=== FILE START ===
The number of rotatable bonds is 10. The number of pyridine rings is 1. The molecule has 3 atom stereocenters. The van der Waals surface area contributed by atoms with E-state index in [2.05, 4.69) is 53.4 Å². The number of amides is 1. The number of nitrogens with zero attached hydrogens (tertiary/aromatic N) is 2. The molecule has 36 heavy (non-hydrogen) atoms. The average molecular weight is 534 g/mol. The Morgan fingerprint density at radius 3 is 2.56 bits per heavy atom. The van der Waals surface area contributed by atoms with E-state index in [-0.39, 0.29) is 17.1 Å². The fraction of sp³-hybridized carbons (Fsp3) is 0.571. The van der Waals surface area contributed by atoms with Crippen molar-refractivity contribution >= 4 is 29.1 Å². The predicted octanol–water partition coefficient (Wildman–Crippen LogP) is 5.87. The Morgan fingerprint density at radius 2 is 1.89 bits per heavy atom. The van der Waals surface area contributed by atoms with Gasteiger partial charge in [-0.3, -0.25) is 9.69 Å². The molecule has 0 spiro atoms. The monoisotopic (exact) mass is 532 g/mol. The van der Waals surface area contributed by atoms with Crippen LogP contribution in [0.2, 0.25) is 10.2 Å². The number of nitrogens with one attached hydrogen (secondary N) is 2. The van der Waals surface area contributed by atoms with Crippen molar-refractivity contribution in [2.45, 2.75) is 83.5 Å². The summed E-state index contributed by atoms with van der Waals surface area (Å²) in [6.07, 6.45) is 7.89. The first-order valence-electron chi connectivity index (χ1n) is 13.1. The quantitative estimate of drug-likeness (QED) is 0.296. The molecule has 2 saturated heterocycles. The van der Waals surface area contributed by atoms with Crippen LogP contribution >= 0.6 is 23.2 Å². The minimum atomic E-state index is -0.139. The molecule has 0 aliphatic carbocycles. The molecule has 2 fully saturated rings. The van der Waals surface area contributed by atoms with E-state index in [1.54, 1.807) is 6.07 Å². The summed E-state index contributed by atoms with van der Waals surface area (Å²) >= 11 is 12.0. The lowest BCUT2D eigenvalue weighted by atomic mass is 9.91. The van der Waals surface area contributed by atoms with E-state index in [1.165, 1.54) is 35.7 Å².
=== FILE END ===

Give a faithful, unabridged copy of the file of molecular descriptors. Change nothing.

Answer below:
The number of rotatable bonds is 10. The number of pyridine rings is 1. The molecule has 3 atom stereocenters. The van der Waals surface area contributed by atoms with E-state index in [2.05, 4.69) is 53.4 Å². The number of amides is 1. The number of nitrogens with zero attached hydrogens (tertiary/aromatic N) is 2. The molecule has 36 heavy (non-hydrogen) atoms. The average molecular weight is 534 g/mol. The Morgan fingerprint density at radius 3 is 2.56 bits per heavy atom. The van der Waals surface area contributed by atoms with E-state index in [-0.39, 0.29) is 17.1 Å². The fraction of sp³-hybridized carbons (Fsp3) is 0.571. The van der Waals surface area contributed by atoms with Crippen molar-refractivity contribution >= 4 is 29.1 Å². The predicted octanol–water partition coefficient (Wildman–Crippen LogP) is 5.87. The Morgan fingerprint density at radius 2 is 1.89 bits per heavy atom. The van der Waals surface area contributed by atoms with Gasteiger partial charge in [-0.3, -0.25) is 9.69 Å². The molecule has 0 spiro atoms. The monoisotopic (exact) mass is 532 g/mol. The van der Waals surface area contributed by atoms with Crippen LogP contribution in [0.2, 0.25) is 10.2 Å². The number of nitrogens with one attached hydrogen (secondary N) is 2. The van der Waals surface area contributed by atoms with Crippen molar-refractivity contribution in [2.45, 2.75) is 83.5 Å². The summed E-state index contributed by atoms with van der Waals surface area (Å²) in [6.07, 6.45) is 7.89. The first-order valence-electron chi connectivity index (χ1n) is 13.1. The quantitative estimate of drug-likeness (QED) is 0.296. The molecule has 2 saturated heterocycles. The van der Waals surface area contributed by atoms with Crippen LogP contribution >= 0.6 is 23.2 Å². The minimum atomic E-state index is -0.139. The molecule has 0 aliphatic carbocycles. The molecule has 2 fully saturated rings. The van der Waals surface area contributed by atoms with E-state index in [1.54, 1.807) is 6.07 Å². The summed E-state index contributed by atoms with van der Waals surface area (Å²) >= 11 is 12.0. The lowest BCUT2D eigenvalue weighted by atomic mass is 9.91. The van der Waals surface area contributed by atoms with E-state index in [1.165, 1.54) is 35.7 Å².